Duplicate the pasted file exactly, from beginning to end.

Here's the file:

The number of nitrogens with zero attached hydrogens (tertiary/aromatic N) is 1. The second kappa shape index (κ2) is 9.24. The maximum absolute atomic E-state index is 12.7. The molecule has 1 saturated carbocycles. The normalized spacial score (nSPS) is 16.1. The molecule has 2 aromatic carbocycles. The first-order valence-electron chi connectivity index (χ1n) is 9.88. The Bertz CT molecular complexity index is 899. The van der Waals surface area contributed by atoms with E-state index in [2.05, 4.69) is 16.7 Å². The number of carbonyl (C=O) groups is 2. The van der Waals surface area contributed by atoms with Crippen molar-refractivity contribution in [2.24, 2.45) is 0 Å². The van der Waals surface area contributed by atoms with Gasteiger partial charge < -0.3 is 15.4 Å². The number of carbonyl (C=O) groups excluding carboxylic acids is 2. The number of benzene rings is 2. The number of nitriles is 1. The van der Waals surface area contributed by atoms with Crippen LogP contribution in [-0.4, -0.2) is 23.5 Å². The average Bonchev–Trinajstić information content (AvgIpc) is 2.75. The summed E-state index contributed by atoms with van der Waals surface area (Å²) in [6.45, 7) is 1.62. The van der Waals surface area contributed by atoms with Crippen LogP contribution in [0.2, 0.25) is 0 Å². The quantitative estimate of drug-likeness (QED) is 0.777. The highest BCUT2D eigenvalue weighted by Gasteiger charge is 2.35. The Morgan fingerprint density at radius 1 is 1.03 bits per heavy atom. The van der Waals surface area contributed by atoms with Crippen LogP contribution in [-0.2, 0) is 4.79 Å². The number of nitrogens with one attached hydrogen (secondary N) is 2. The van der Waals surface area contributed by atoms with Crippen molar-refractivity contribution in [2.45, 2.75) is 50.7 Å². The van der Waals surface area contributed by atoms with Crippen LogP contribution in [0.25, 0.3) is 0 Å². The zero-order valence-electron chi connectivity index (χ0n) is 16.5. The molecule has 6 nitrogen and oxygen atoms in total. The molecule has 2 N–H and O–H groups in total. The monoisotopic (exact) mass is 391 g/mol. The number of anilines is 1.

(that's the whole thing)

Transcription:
The number of nitrogens with zero attached hydrogens (tertiary/aromatic N) is 1. The second kappa shape index (κ2) is 9.24. The maximum absolute atomic E-state index is 12.7. The molecule has 1 saturated carbocycles. The normalized spacial score (nSPS) is 16.1. The molecule has 2 aromatic carbocycles. The first-order valence-electron chi connectivity index (χ1n) is 9.88. The Bertz CT molecular complexity index is 899. The van der Waals surface area contributed by atoms with E-state index in [2.05, 4.69) is 16.7 Å². The number of carbonyl (C=O) groups is 2. The van der Waals surface area contributed by atoms with Crippen molar-refractivity contribution in [2.24, 2.45) is 0 Å². The van der Waals surface area contributed by atoms with Gasteiger partial charge < -0.3 is 15.4 Å². The number of carbonyl (C=O) groups excluding carboxylic acids is 2. The number of benzene rings is 2. The number of nitriles is 1. The van der Waals surface area contributed by atoms with Crippen LogP contribution in [-0.4, -0.2) is 23.5 Å². The average Bonchev–Trinajstić information content (AvgIpc) is 2.75. The summed E-state index contributed by atoms with van der Waals surface area (Å²) in [6.45, 7) is 1.62. The van der Waals surface area contributed by atoms with Crippen LogP contribution in [0.2, 0.25) is 0 Å². The quantitative estimate of drug-likeness (QED) is 0.777. The highest BCUT2D eigenvalue weighted by Gasteiger charge is 2.35. The Morgan fingerprint density at radius 1 is 1.03 bits per heavy atom. The van der Waals surface area contributed by atoms with Crippen LogP contribution in [-0.2, 0) is 4.79 Å². The number of nitrogens with one attached hydrogen (secondary N) is 2. The van der Waals surface area contributed by atoms with Crippen molar-refractivity contribution in [2.45, 2.75) is 50.7 Å². The van der Waals surface area contributed by atoms with Crippen LogP contribution in [0.25, 0.3) is 0 Å². The zero-order valence-electron chi connectivity index (χ0n) is 16.5. The molecule has 6 nitrogen and oxygen atoms in total. The molecule has 2 N–H and O–H groups in total. The monoisotopic (exact) mass is 391 g/mol. The number of anilines is 1.